DHAKA (AFP) — Bangladesh's emergency government said Monday it will set up a corruption 'truth commission' that would allow businessmen and politicians to avoid going to jail if they confess and refund the money.
The Voluntary Disclosure of Information Ordinance, which was approved late Sunday, runs for a period of five months, the army-backed government said.
"Anyone can take this opportunity of clemency if he makes voluntarily disclosures about his ill-gotten wealth," the government said.
The new commission, aimed at clearing a massive backlog of corruption cases, comes as the government, which came to power in January 2007, faces a self-imposed deadline of late 2008 to hold new elections.
The truth commission will be headed by a retired senior government officer, an ex-army general or supreme court justice, the government said.
Politicians or businessmen who admit to corruption would be barred from contesting elections for five years as well as seats on boards in any public limited company, bank or financial institution.
The commission was announced after government officials said it would take years or decades to try the hundreds of people arrested during a nationwide anti-graft crackdown launched in February last year.
Among those detained are more than 150 prominent figures, including two ex-premiers who head the country's major parties.
The government has already sentenced dozens of former ministers, lawmakers and their family members to between five and 20 years in jail under the new fast-track anti-graft laws.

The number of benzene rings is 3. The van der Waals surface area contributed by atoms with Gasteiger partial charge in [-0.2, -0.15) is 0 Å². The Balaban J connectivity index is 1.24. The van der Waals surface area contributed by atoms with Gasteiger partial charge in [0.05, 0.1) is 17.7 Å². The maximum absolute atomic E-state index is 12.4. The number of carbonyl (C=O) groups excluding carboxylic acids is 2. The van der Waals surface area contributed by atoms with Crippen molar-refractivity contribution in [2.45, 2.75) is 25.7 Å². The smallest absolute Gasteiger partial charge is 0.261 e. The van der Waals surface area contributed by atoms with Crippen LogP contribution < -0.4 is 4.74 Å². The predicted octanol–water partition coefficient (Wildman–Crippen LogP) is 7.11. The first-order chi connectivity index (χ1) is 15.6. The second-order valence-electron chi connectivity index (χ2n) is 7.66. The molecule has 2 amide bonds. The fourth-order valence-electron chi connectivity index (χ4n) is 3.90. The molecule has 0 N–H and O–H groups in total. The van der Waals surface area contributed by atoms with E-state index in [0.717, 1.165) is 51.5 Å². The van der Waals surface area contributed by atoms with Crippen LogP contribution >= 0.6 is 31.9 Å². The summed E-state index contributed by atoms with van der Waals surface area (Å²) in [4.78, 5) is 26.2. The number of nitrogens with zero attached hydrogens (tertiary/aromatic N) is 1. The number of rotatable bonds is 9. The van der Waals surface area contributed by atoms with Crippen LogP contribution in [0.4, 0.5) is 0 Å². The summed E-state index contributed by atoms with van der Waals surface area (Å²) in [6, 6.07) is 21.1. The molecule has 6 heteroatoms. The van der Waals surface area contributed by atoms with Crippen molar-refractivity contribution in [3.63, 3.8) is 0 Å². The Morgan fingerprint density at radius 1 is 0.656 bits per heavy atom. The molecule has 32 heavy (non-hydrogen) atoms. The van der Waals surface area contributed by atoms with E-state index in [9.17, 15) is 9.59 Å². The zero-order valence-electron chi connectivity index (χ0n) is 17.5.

Those already charged with or convicted of graft cannot be tried under the new truth commission laws, meaning dozens of ministers and ex-premiers will be excluded.
Syed Anisul Haq, a lawyer who drafted the truth commission laws, said the body was needed because Bangladesh would never be able to prosecute everyone.
"So far, the response we have is great. A lot of top figures accused of corruption would seize the opportunity with both hands and take refuge of the law to get mercy," he said.
"It will ease the pressure off the courts because it is impossible to try all these cases in a short period of time," he added.
He said the commission would also boost the economy since some top businessmen accused of graft have stopped investing in the country.
The emergency government has arrested dozens of businessmen who had close ties with the previous governments during the corruption crackdown. Many others suspected of graft have fled the country.
The International Monetary Fund and the Asian Development Bank have said the crackdown has contributed to the slowing of Bangladesh's economic growth to around 5.5-6.0 percent from a projected seven percent in the year ending June.
In the previous year, the economy grew a record 6.5 percent.
Bangladesh is rated one of the world's most corrupt countries by business watchdog Transparency International. It topped the ranking for five consecutive years earlier this decade.
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